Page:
Oil companies can choose to lead the low-carbon transition, or to slow it. Put another way, some oil companies look to be more resilient than others to the risks of the coming climate disruption.
“Beyond the Cycle,” a new report from Carbon Disclosure Project, shows that Europe’s oil companies are better prepared than their North American counterparts across transition and physical risks, transition opportunities and climate governance.
Investors are increasingly pressing oil companies to account for their climate risk under the recommendations from the Task Force on Climate-related Financial Disclosures. Actual investments to hedge such risks remains minimal, with the sector as a whole investing only 1.3% of its 2018 capital expenditure in low-carbon approaches.
The CDP’s report ranks two dozen oil companies, representing about one-third of global production, on their readiness for the low-carbon transition.
- European companies are further ahead. Norway’s Equinor is the best-positioned, the report found, followed by France’s Total, Shell and Eni of Italy. Equinor, for example, is seeking to rebrand itself as a broad energy company and expects to invest more than 15% of its capital expenditure in new energy solutions by 2030, up from about 7% now.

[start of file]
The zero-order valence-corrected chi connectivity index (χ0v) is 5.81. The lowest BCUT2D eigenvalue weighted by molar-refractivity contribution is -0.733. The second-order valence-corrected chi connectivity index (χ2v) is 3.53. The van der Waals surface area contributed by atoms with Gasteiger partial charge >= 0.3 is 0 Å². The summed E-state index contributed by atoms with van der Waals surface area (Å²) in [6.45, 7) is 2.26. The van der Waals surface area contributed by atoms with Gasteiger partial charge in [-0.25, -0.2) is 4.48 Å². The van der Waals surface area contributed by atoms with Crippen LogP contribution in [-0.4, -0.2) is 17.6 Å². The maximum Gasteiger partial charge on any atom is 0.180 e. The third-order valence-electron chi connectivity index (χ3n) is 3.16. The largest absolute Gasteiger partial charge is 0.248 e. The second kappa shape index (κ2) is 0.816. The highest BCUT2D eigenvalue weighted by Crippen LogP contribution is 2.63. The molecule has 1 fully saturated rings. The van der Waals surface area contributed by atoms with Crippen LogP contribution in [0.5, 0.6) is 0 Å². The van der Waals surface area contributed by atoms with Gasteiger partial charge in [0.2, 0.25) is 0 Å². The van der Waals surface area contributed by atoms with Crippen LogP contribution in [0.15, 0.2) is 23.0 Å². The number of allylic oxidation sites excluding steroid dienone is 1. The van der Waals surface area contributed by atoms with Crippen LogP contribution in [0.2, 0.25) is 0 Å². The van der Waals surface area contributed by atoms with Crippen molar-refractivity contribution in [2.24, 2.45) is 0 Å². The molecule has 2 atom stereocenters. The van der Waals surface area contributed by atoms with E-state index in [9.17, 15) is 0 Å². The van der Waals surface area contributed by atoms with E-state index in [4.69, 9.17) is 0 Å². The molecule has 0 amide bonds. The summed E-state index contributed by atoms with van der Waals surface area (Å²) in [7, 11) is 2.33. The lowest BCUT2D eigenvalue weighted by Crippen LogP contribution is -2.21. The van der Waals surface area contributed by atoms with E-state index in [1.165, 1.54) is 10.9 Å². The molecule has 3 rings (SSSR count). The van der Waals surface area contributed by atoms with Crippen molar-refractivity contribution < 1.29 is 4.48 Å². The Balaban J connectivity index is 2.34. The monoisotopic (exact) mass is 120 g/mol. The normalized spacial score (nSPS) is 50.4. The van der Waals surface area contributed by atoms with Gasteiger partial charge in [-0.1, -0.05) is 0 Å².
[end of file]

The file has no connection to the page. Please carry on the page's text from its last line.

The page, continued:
- Major European oil companies account for 70% of the industry’s current renewable energy capacity, and nearly all the projects under development.
- The laggards in CDP’s ranking: China’s CNOOC, Russia’s Rosneft and Houston-based Marathon Oil.
“Low-carbon technologies and regulatory change is disrupting the established order of the energy industry,” said CDP’s Luke Fletcher. “Companies are now facing increasing scrutiny from investors to look beyond the current cycle and deliver value in the long-term.”